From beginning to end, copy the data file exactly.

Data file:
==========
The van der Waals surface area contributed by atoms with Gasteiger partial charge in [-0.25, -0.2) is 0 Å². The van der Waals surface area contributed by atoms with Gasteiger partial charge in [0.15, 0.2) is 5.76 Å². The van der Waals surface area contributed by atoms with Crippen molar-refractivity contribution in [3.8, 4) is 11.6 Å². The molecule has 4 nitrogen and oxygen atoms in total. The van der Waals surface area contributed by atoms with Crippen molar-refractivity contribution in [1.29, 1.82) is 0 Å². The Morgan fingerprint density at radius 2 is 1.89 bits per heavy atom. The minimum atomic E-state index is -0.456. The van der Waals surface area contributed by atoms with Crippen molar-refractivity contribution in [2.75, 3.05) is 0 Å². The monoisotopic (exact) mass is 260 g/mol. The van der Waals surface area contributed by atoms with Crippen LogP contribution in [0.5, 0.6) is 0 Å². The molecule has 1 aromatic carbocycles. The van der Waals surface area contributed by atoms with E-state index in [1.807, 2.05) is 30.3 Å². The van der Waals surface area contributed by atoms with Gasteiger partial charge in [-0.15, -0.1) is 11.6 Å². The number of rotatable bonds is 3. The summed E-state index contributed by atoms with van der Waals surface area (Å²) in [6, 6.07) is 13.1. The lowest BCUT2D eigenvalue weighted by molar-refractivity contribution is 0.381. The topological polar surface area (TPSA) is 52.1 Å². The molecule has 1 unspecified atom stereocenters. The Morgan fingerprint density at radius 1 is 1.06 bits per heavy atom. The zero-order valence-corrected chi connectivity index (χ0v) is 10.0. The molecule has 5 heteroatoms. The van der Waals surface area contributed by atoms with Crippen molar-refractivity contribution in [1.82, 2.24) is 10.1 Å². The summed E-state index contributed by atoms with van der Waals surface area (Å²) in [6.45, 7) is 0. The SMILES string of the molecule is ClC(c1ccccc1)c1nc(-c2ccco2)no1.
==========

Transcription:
The van der Waals surface area contributed by atoms with Gasteiger partial charge in [-0.25, -0.2) is 0 Å². The van der Waals surface area contributed by atoms with Gasteiger partial charge in [0.15, 0.2) is 5.76 Å². The van der Waals surface area contributed by atoms with Crippen molar-refractivity contribution in [3.8, 4) is 11.6 Å². The molecule has 4 nitrogen and oxygen atoms in total. The van der Waals surface area contributed by atoms with Crippen molar-refractivity contribution in [1.29, 1.82) is 0 Å². The Morgan fingerprint density at radius 2 is 1.89 bits per heavy atom. The minimum atomic E-state index is -0.456. The van der Waals surface area contributed by atoms with Crippen molar-refractivity contribution in [2.75, 3.05) is 0 Å². The monoisotopic (exact) mass is 260 g/mol. The van der Waals surface area contributed by atoms with Crippen LogP contribution in [0.5, 0.6) is 0 Å². The molecule has 1 aromatic carbocycles. The van der Waals surface area contributed by atoms with E-state index in [1.807, 2.05) is 30.3 Å². The van der Waals surface area contributed by atoms with Gasteiger partial charge in [-0.15, -0.1) is 11.6 Å². The number of rotatable bonds is 3. The summed E-state index contributed by atoms with van der Waals surface area (Å²) in [6, 6.07) is 13.1. The lowest BCUT2D eigenvalue weighted by molar-refractivity contribution is 0.381. The topological polar surface area (TPSA) is 52.1 Å². The molecule has 1 unspecified atom stereocenters. The Morgan fingerprint density at radius 1 is 1.06 bits per heavy atom. The zero-order valence-corrected chi connectivity index (χ0v) is 10.0. The molecule has 5 heteroatoms. The van der Waals surface area contributed by atoms with Crippen molar-refractivity contribution in [1.82, 2.24) is 10.1 Å². The summed E-state index contributed by atoms with van der Waals surface area (Å²) in [6.45, 7) is 0. The SMILES string of the molecule is ClC(c1ccccc1)c1nc(-c2ccco2)no1.